Urban treats prove Switzerland is more than its pristine alpine meadows

For interesting art, colorful old towns and serene waterfront settings, be sure to stop in Zürich, Luzern and Lausanne.

Music, theater and more: What’s happening in Snohomish County

Hop on over to Whidbey Island for a garden tour on Saturday, then rock out with local bands in Everett on Saturday night.

Subaru Forester Touring SUV (Photo provided by Subaru)
2025 Subaru Forester Touring

Don’t look now, the 2025 model year vehicles are beginning to hit… Continue reading

Great Plant Pick: Sapphire indigo clematis

What: A profusion of royal purple flowers burst forth in early summer… Continue reading

Decorative floral violet background from a blooming Nepeta cataria catnip, catswort, catmint with bright bee.
Please pollinators with perennials like hyssop, catmint and cape fuschia

Newer cultivars of perennials simply bloom longer, quenching our cravings for color and extending the benefit to bees.

Mountlake Terrace maintenance crew Ty Burns begins demolishing “the bunkers” on Monday, June 10, 2024 in Mountlake Terrace, Washington. (Olivia Vanni / The Herald)
Eyesore no more: After decades, Mountlake Terrace bunkers bite the dust

The bunkers held a storehouse of history, much of it moldy, outdated and unwanted.

Hitting a homer is hard for most. On this machine, we all have a chance

This restored 1930s Jennings slot machine — with candy prizes for knocking it out of the park — sold for $3,840 at auction.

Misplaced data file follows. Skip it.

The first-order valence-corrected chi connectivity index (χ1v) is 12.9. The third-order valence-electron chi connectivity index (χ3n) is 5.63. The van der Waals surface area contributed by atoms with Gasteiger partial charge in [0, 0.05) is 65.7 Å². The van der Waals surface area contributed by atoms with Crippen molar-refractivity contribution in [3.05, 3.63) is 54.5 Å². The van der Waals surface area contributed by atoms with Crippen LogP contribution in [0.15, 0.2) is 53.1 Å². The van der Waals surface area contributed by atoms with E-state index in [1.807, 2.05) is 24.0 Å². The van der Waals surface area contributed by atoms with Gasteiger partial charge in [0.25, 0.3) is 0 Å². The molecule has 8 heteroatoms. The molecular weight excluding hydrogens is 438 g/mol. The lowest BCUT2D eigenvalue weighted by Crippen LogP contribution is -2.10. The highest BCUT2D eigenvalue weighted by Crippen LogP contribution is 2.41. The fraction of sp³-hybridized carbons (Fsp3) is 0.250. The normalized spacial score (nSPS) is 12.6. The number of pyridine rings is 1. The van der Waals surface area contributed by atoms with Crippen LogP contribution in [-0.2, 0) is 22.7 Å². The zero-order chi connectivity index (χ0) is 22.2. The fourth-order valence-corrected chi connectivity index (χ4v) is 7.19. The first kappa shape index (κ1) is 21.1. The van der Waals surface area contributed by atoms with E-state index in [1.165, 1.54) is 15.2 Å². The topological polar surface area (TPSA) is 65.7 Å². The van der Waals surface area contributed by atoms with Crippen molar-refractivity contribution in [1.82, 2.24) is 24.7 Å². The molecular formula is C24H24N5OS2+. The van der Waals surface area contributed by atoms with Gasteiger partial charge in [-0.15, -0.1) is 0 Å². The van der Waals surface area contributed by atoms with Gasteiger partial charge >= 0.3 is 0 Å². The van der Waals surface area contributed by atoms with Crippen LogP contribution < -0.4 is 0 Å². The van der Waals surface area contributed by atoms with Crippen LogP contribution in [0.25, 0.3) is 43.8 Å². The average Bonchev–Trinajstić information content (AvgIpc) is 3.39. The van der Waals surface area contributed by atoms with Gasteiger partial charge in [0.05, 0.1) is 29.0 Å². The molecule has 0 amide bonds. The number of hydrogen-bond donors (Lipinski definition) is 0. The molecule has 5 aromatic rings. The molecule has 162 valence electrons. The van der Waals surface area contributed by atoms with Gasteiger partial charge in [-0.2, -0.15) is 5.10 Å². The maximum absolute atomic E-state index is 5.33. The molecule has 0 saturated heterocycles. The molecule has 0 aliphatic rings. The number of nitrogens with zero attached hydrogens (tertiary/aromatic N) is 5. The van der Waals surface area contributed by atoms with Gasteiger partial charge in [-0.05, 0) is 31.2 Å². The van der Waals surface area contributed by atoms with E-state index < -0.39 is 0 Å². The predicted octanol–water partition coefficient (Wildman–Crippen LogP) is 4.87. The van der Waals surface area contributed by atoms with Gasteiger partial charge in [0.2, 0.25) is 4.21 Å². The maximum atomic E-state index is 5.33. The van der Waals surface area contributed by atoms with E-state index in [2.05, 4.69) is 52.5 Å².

Airbnb host banned after spilling food in another host’s home

Airbnb bans River Roberts after he accidentally spills food on his host’s sofa. Will he ever be able to book another rental?

The secret to getting ahead at work? A sense of service to others

In contrast, employees who are more focused on their own needs often feel frustrated, underappreciated and unmotivated.

Leslie Davis, left, and Lyndsay Lamb, twin sister stars of HGTV's "Unsellable Houses" and 2004 Snohomish High School graduates, donated a private design session to the school's auction fundraiser for their 20-year reunion. (Photo provided)
Got $2,000? Bid on face time with HGTV’s ‘Unsellable Houses’ twins

The sisters are offering up themselves in a fundraiser for their Class of 2004 Snohomish High 20-year reunion.

Rose Freeman (center) and Anastasia Allison of The Musical Mountaineers play atop Sauk Mountain near Concrete in October 2017. (Ian Terry / The Herald)
Musical Mountaineers’ sunset serenade to launch Adopt a Stream campaign

The nonprofit aims to transform into an “accessible model of sustainability,” with solar panels, electric vehicles and more.

Joe Nichols will play Renegades in West Palm Beach on Saturday.
Music, theater and more: What’s happening in Snohomish County

Country artist Joe Nichols comes to Tulalip Resort Casino on Saturday and the Edmonds Arts Festival offers three days of art.

Support local journalism

If you value local news, make a gift now to support the trusted journalism you get in The Daily Herald. Donations processed in this system are not tax deductible.